In some embodiments, there is provided an apparatus for capping or de-capping a plurality of vials adapted to receive rotationally securable and removable caps, the apparatus including means for performing the function of restraining the caps against rotation, and means for performing the function of rotating the vials while the caps are so restrained.

In some embodiments of an apparatus including a spinner assembly, there may be provided one or more positioning actuators for positioning spinners. In some embodiments it may be found useful to provide for the positioning of spinners along their axis of rotation so as to provide a desired degree of contact force between a spinner and a vial. An actuator for positioning a spinner along its axis of rotation may operate passively, such as via a spring or other biasing component for maintaining a desired force or pressure, or may include one or more components such as, for example, motors or solenoids, for providing a desired motion or pressure, which may be under the control of a controller and/or in response to a signal from a sensor. In some embodiments it may be found useful to provide for the positioning of spinners and/or cap grippers in a lateral direction, such as, for example, to align the spinners and/or cap grippers with an arrangement of vials in a vial rack and/or to provide for the accommodation of more than one size or arrangement of vials. Such alignment may be provided via one or more actuators adapted and configured to position one or more spinners and/or cap grippers in a desired position within a spinner assembly or cap gripper assembly, which may be under the control of a controller in response to a signal from a sensor or an instruction from a user.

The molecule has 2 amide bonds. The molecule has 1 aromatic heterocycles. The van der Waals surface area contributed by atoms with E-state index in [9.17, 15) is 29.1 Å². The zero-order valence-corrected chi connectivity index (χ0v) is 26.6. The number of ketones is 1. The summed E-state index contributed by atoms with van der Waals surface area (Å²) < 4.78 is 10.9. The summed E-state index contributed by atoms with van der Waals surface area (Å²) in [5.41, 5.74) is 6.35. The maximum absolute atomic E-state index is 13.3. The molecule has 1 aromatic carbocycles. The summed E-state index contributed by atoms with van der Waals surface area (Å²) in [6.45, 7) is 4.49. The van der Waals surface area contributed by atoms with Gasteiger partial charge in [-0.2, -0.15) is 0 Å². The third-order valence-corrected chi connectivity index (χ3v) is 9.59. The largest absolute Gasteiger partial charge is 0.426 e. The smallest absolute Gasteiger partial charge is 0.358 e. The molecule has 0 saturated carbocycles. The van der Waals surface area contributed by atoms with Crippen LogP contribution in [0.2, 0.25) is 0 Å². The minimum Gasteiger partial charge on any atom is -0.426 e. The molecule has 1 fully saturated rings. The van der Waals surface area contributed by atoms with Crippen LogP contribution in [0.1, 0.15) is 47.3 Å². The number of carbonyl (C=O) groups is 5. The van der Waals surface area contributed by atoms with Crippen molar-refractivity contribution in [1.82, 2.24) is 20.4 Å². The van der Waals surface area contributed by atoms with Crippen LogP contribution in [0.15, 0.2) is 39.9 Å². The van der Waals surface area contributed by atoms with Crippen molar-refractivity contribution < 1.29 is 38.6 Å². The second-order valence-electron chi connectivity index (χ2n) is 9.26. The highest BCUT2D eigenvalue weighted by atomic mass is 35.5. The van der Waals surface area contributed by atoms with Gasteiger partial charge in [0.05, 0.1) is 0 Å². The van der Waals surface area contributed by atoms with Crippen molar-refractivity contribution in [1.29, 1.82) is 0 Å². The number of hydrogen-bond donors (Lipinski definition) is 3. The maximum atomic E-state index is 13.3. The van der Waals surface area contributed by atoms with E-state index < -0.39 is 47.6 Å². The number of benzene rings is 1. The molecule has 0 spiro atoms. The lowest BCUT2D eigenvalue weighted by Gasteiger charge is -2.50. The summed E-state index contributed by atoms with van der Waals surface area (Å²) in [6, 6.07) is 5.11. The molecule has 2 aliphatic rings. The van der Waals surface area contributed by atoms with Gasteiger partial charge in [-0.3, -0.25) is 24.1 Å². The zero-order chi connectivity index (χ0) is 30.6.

Also disclosed herein is a method of using an apparatus including a spinner assembly, the method including contacting each of a plurality of vials with at least one spinner of the spinner assembly, and imparting a rotation to the vials through friction by rotating the spinners in contact with the vials. In some embodiments, the vials are disposed in a rack and the method includes positioning the spinner assembly relative to the rack in an alignment and position whereby at least one spinner is in contact with each vial and the axes of rotation of the spinners and the axes of rotation of the vials are approximately parallel. In some embodiments the apparatus includes a rack holder and the method further includes operating the rack holder and/or an actuator associated therewith to dispose the rack in an engaged position in relation to the spinner assembly wherein at least one spinner is in contact with each vial disposed in the rack. In some embodiments, the apparatus includes a cap gripper assembly, and the method further includes operating the cap gripper assembly to restrain a vial cap against rotation.